In bluegrass the mandolin is primarily a rhythm instrument, providing chop chords on the backbeat - upright bass goes boom, mando goes chink. Bluegrass mandolin players universally use f-hole instruments as they have that fast attack ‘bark’ on those chop chords which cuts through the mix. They almost universally have F-shape mandolins (with scroll) rather than A-shape (without scroll) because that’s what’s expected.

What is frowned upon in trad is chop chords on the back beat, not the use of f-hole mandolins as such.

The bluegrass mandolinist also gets to play a solo on most songs. The oval-hole with less attack but more sustain would be better for that, but you can’t have it both ways.

Re: Why mandolin?

Hi Henk - back to your question: both types of mandolin are equally despised by certain players of the "proper" instruments for Irish traditional music. There is no special prejudice against any one type.

Re: Why mandolin?

Most session musicians have no objection to any type of mandolin provided it’s used to play "the tune" or, in some cases, a tasteful backing.
Of course, neither of the above include "show off" breaks or the use of "chop" chords as in the blue grass world.

Many players of the so called "proper" instruments may question(as they have done) as to whether it is as effective in trad music and/or its point. However, it is still accepted in most places and certainly gets more respect than, say, the bodhran, guitar etc or other instruments which are frequently used for percussion or mass destruction.

Re: Why mandolin?

I do agree with you John - I should have inserted a πŸ™‚

Re: Why mandolin?

The "loudest" mandolin I have ever heard, and a sweet tone as well, is one I own.

It is Romanian, an A type, and these days would probably retail at say $150.

I have this one some 26 years. Beautiful instrument.

Re: Why mandolin?

@Henk - there is no such thing as a "bluegrass mandolin" - that’s just a term being used to market those mandolins in the link you provided. The only place I regularly see someone calling a mandolin a "bluegrass mandolin" would be those cheap and cheerful entry level plywood mandolins that are for sale all over ebay. The photos in your link are of F style mandolins with f-holes. Just because bluegrass players tend to favour F style mandolins with f-holes (likely because Bill Monroe played one) doesn’t mean that those are "bluegrass" mandolins. It’s a bit like how short scale tenor banjos are marketed as "Irish tenor banjos" in the States, this despite the fact that the majority of tenor banjo players in Ireland play 19 fret tenors, but hey, that’s marketing for you.

I like F style mandolins meself, but own an A style, and have a new one being made for me that’s an A style as well - primarily because F styles are pricier and I haven’t got the dosh to spare for the curly bits.

Re: Why mandolin?

Hey Len, you know "how people cope with it" they get to the Anchor at middayand have their fill before the stampede arrives!!

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Re: Why mandolin?

Bluegrass mandolin?

Shouldn’t you have a greengrass mandoline for ITM? πŸ˜‰

Re: Why mandolin?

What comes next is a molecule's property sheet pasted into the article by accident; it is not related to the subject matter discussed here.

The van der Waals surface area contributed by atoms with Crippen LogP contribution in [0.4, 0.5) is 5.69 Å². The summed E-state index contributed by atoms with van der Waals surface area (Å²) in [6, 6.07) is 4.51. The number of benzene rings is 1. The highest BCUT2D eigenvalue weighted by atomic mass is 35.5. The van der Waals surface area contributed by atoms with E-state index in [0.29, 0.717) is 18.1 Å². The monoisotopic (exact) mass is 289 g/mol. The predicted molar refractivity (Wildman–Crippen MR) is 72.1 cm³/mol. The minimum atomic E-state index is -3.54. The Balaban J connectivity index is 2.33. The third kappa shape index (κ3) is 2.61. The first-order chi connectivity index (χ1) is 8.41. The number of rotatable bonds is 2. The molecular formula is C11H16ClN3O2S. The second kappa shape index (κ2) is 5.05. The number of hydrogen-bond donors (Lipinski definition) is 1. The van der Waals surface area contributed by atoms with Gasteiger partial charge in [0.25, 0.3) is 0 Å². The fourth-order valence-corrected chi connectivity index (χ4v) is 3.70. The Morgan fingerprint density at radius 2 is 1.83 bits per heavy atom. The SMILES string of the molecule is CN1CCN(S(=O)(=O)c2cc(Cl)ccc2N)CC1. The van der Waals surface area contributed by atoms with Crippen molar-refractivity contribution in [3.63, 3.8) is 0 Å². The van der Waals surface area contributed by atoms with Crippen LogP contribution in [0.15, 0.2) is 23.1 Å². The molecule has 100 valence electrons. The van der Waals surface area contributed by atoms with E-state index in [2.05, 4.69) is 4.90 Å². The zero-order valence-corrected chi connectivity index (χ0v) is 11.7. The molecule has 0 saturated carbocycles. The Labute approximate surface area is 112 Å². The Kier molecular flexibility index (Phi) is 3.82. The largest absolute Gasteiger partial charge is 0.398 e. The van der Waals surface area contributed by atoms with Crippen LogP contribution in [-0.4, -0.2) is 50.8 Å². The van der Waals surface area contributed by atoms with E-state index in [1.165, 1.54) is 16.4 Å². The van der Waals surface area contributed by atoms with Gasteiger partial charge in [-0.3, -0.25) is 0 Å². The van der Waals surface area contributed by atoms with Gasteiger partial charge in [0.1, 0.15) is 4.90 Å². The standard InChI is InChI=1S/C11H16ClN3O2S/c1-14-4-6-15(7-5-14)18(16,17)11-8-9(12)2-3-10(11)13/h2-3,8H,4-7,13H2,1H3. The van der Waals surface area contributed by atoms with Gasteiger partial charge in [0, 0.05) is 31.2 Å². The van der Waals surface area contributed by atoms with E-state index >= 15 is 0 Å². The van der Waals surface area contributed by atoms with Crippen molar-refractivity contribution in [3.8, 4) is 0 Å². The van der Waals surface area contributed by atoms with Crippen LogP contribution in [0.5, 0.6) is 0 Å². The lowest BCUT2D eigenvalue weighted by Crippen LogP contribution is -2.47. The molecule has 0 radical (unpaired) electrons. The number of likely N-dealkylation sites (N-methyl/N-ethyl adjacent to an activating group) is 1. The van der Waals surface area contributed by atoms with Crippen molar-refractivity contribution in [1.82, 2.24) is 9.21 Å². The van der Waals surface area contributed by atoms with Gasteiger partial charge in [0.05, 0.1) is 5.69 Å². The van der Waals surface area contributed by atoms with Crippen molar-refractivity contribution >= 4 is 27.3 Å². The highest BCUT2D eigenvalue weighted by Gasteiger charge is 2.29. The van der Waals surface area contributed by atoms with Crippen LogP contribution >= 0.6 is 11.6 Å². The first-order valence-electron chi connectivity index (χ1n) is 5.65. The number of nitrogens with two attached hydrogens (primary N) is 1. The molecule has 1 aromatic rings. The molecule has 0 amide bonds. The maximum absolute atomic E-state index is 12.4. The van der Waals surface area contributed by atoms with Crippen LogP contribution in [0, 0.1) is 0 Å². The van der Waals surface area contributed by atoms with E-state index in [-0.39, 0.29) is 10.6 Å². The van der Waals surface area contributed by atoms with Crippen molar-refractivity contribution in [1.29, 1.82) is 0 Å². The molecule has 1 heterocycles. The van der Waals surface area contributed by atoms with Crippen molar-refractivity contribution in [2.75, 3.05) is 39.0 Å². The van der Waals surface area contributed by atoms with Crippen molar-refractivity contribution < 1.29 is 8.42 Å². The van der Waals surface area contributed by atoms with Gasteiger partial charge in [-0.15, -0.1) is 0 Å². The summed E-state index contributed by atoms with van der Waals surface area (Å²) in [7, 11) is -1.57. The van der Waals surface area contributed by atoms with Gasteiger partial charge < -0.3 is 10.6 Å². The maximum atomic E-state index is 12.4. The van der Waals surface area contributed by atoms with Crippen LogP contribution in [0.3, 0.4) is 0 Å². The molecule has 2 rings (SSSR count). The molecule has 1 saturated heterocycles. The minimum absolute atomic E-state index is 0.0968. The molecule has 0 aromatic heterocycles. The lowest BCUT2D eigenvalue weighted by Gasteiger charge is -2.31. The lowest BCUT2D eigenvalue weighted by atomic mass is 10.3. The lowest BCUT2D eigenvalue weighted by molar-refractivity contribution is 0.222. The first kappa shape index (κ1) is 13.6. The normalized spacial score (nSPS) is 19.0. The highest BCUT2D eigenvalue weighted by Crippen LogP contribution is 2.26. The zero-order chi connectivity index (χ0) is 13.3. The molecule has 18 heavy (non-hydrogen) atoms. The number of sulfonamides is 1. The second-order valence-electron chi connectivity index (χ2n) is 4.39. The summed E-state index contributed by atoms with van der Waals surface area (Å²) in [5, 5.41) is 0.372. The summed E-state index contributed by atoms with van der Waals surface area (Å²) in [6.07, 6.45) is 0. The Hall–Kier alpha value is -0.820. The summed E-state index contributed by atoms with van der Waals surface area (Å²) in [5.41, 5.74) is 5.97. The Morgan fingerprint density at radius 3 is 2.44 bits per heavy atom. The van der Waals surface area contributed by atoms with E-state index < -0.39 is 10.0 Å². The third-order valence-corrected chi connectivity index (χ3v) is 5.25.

Generally speaking, "bluegrass mandolin" is verbal shorthand for a mandolin similar in tone and setup to a Gibson F-or A-style. Plenty, from Luke Plumb to Gary Peterson, play trad music on them, often in sessions. Little sessions can become big sessions can become litlle ones again, sometimes in the same set. Not to worry, it’s not a performance.

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Re: Why mandolin?

Much to my surprise, the mandolin sounds quite nice as a duo with a set of pipes - similar to fiddle of course but not the same.

Re: Why mandolin?

A well made mandolin played with conviction is plenty loud for most sessions. True, it’s easier to hear yourself on fiddle, flute, or concertina, but mandolin cuts through the chatter just fine.

I see people using 0.60 mm picks, light-gauge strings, and flat-top plywood top instruments and it’s no wonder they think mandolins are quiet.

My Weber Yellowstone F is plenty loud, has a warm round tone and bell-like highs, and doesn’t need any excuses or golfer’s handicap.

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Re: Why mandolin?

llig
"why play in big sessions with multiple guitars and massed ranks of fiddles and accordions?"
I used to travel around a bit and took my instrument to the local session (found on this site very often). In those situations, you get what you get. I have often been surprised at how welcoming people can be and have had some good evenings at sessions I would not regularly attend by choice. I now live in Cornwall and am in the fortunate position of being able to pick and choose where I play.

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Re: Why mandolin?

Mandolin is the ideal travelliing instrument.
Fits into overhead lockers no bother.
Also good for fishing boats and oil rigs - you can play it lying in your bunk.
Possibly explains why it’s been so popular in the Northern Isles.

So naturally you end up taking it into sessions in strange ports and stops along the way.
And people are welcoming.

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Re: Why mandolin?

@Will